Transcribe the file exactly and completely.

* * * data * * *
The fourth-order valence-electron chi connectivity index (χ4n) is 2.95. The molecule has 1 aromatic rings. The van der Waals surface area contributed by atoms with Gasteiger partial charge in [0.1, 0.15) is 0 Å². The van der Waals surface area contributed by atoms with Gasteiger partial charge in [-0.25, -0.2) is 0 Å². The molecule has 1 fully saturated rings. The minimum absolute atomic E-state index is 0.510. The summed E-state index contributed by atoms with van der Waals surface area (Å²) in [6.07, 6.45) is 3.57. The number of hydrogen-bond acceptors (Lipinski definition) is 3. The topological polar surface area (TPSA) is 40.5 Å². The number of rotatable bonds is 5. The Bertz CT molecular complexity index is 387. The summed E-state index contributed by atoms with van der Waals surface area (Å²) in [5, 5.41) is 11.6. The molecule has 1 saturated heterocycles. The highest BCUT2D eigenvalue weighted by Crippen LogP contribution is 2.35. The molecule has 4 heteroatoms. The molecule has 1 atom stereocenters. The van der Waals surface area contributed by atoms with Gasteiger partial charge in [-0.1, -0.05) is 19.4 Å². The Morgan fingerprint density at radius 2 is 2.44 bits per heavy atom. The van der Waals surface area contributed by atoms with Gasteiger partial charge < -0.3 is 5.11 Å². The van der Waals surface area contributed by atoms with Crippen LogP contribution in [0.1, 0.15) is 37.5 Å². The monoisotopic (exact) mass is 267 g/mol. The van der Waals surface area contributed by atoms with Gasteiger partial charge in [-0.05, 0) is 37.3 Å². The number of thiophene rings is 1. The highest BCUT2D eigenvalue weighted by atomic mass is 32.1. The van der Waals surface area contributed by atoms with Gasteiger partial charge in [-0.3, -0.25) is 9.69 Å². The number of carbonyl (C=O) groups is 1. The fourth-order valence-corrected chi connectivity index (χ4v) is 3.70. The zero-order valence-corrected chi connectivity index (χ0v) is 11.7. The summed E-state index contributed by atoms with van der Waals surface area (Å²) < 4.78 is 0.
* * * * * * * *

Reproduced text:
The fourth-order valence-electron chi connectivity index (χ4n) is 2.95. The molecule has 1 aromatic rings. The van der Waals surface area contributed by atoms with Gasteiger partial charge in [0.1, 0.15) is 0 Å². The van der Waals surface area contributed by atoms with Gasteiger partial charge in [-0.25, -0.2) is 0 Å². The molecule has 1 fully saturated rings. The minimum absolute atomic E-state index is 0.510. The summed E-state index contributed by atoms with van der Waals surface area (Å²) in [6.07, 6.45) is 3.57. The number of hydrogen-bond acceptors (Lipinski definition) is 3. The topological polar surface area (TPSA) is 40.5 Å². The number of rotatable bonds is 5. The Bertz CT molecular complexity index is 387. The summed E-state index contributed by atoms with van der Waals surface area (Å²) in [5, 5.41) is 11.6. The molecule has 1 saturated heterocycles. The highest BCUT2D eigenvalue weighted by Crippen LogP contribution is 2.35. The molecule has 4 heteroatoms. The molecule has 1 atom stereocenters. The van der Waals surface area contributed by atoms with Gasteiger partial charge in [-0.1, -0.05) is 19.4 Å². The Morgan fingerprint density at radius 2 is 2.44 bits per heavy atom. The van der Waals surface area contributed by atoms with Gasteiger partial charge < -0.3 is 5.11 Å². The van der Waals surface area contributed by atoms with Crippen LogP contribution in [0.1, 0.15) is 37.5 Å². The monoisotopic (exact) mass is 267 g/mol. The van der Waals surface area contributed by atoms with Gasteiger partial charge in [-0.05, 0) is 37.3 Å². The number of thiophene rings is 1. The highest BCUT2D eigenvalue weighted by atomic mass is 32.1. The van der Waals surface area contributed by atoms with Gasteiger partial charge in [-0.3, -0.25) is 9.69 Å². The number of carbonyl (C=O) groups is 1. The fourth-order valence-corrected chi connectivity index (χ4v) is 3.70. The zero-order valence-corrected chi connectivity index (χ0v) is 11.7. The summed E-state index contributed by atoms with van der Waals surface area (Å²) < 4.78 is 0.